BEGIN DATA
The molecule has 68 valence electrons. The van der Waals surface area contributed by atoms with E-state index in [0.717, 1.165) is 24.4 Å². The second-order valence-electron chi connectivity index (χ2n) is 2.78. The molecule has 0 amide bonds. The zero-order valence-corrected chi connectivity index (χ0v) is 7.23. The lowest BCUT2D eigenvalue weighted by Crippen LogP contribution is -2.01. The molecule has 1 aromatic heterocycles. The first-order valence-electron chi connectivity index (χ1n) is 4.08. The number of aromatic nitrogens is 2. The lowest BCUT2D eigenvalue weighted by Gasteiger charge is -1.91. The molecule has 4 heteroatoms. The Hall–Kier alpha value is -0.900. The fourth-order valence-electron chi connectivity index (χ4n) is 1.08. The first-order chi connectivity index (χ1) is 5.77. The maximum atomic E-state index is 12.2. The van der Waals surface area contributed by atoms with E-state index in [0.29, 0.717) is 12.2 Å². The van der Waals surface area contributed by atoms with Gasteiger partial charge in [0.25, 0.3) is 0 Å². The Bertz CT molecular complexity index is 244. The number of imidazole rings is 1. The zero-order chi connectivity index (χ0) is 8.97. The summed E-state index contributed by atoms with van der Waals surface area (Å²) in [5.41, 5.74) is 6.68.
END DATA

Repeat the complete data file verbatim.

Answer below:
The molecule has 68 valence electrons. The van der Waals surface area contributed by atoms with E-state index in [0.717, 1.165) is 24.4 Å². The second-order valence-electron chi connectivity index (χ2n) is 2.78. The molecule has 0 amide bonds. The zero-order valence-corrected chi connectivity index (χ0v) is 7.23. The lowest BCUT2D eigenvalue weighted by Crippen LogP contribution is -2.01. The molecule has 1 aromatic heterocycles. The first-order valence-electron chi connectivity index (χ1n) is 4.08. The number of aromatic nitrogens is 2. The lowest BCUT2D eigenvalue weighted by Gasteiger charge is -1.91. The molecule has 4 heteroatoms. The Hall–Kier alpha value is -0.900. The fourth-order valence-electron chi connectivity index (χ4n) is 1.08. The first-order chi connectivity index (χ1) is 5.77. The maximum atomic E-state index is 12.2. The van der Waals surface area contributed by atoms with E-state index in [0.29, 0.717) is 12.2 Å². The van der Waals surface area contributed by atoms with Gasteiger partial charge in [0.25, 0.3) is 0 Å². The Bertz CT molecular complexity index is 244. The number of imidazole rings is 1. The zero-order chi connectivity index (χ0) is 8.97. The summed E-state index contributed by atoms with van der Waals surface area (Å²) in [5.41, 5.74) is 6.68.